closure and developing those tools with an a priori understanding of the process technology needed.”
“And, by the way, the fact that IBM is also an enterprise systems company first means that they have no problem providing technology to their customers and partners. Through Chartered's joint development with IBM, we're trying to provide access to the learning that's gone before. IBM is an IDM and [has extensive experience developed in connection with] their own ASICs and PowerPC.”
“So the thing we're announcing here is really the availability to customers of the deliverables required to do a 90-nanometer design, starting off with a very comprehensive design manual that includes the design rules needed to do 90 nanometers. One of the benefits of our relationship with IBM is access to all of their innovations in material science. What Chartered brings to the relationship is a clear understanding of what the customers need to implement over a broad array of applications, how to get a design into a manufacturable state, how to integrate it into a flow that allows them to make money.”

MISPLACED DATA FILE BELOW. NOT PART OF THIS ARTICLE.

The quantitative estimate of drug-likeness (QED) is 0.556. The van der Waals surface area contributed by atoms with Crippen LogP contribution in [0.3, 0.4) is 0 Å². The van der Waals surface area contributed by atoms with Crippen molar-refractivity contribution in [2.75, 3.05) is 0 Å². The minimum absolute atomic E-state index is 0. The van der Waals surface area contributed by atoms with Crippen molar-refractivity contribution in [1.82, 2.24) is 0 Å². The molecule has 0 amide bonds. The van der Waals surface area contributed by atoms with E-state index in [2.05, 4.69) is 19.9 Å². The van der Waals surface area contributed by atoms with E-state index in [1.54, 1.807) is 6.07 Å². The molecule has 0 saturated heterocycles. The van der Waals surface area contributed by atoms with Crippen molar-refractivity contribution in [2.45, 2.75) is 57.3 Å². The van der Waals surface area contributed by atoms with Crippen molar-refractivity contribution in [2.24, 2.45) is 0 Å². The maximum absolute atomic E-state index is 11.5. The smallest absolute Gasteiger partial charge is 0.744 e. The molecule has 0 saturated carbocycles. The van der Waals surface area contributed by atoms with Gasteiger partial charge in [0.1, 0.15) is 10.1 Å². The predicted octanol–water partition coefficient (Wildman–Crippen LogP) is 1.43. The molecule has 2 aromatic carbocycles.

“Yes, this is big news for the fabless guys as they're not going to be asked to be guinea pigs anymore to prove the process technologies. And though they'll still have a tremendous amount of opportunity to add value, they should be aware that the IDMs have folks [on staff] who can do design, develop their own tools, own their own IP, and can look at the process side and the silicon side at the same time.”
You can find the full EDACafe event calendar here
To read more news, click here
-- Peggy Aycinena, EDACafe.com Contributing Editor.
You are registered as: [_EMAIL_].
CafeNews is a service for EDA professionals. EDACafe.com respects your online time and Internet privacy. Edit or Change my newsletter's profile details. Unsubscribe me from this newsletter.
Copyright © 2013, Internet Business Systems, Inc. — 595 Millich Dr., Suite 210 Campbell, CA 95008 — +1 (408) 850-9202 — All rights reserved.